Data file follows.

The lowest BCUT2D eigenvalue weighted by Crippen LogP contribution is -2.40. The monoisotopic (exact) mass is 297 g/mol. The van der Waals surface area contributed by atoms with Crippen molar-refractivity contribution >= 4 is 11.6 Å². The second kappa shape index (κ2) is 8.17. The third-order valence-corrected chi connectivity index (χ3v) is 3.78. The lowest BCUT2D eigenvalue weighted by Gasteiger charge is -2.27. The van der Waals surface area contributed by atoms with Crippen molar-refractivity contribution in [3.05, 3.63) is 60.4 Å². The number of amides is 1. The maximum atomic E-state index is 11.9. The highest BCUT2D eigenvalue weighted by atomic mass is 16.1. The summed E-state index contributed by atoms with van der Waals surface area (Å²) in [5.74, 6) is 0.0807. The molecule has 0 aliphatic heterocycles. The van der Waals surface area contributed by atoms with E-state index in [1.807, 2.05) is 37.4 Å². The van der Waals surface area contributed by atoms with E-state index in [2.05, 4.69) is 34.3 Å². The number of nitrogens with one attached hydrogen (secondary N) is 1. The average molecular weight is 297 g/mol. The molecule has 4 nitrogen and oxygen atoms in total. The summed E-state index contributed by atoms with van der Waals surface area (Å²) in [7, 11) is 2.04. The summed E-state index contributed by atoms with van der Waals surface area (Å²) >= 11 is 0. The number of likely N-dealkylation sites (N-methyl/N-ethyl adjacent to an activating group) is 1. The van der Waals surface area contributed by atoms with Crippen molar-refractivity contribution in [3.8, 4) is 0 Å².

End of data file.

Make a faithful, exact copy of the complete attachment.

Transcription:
The lowest BCUT2D eigenvalue weighted by Crippen LogP contribution is -2.40. The monoisotopic (exact) mass is 297 g/mol. The van der Waals surface area contributed by atoms with Crippen molar-refractivity contribution >= 4 is 11.6 Å². The second kappa shape index (κ2) is 8.17. The third-order valence-corrected chi connectivity index (χ3v) is 3.78. The lowest BCUT2D eigenvalue weighted by Gasteiger charge is -2.27. The van der Waals surface area contributed by atoms with Crippen molar-refractivity contribution in [3.05, 3.63) is 60.4 Å². The number of amides is 1. The maximum atomic E-state index is 11.9. The highest BCUT2D eigenvalue weighted by atomic mass is 16.1. The summed E-state index contributed by atoms with van der Waals surface area (Å²) in [5.74, 6) is 0.0807. The molecule has 0 aliphatic heterocycles. The van der Waals surface area contributed by atoms with E-state index in [1.807, 2.05) is 37.4 Å². The van der Waals surface area contributed by atoms with E-state index in [2.05, 4.69) is 34.3 Å². The number of nitrogens with one attached hydrogen (secondary N) is 1. The average molecular weight is 297 g/mol. The molecule has 4 nitrogen and oxygen atoms in total. The summed E-state index contributed by atoms with van der Waals surface area (Å²) in [7, 11) is 2.04. The summed E-state index contributed by atoms with van der Waals surface area (Å²) >= 11 is 0. The number of likely N-dealkylation sites (N-methyl/N-ethyl adjacent to an activating group) is 1. The van der Waals surface area contributed by atoms with Crippen molar-refractivity contribution in [3.8, 4) is 0 Å².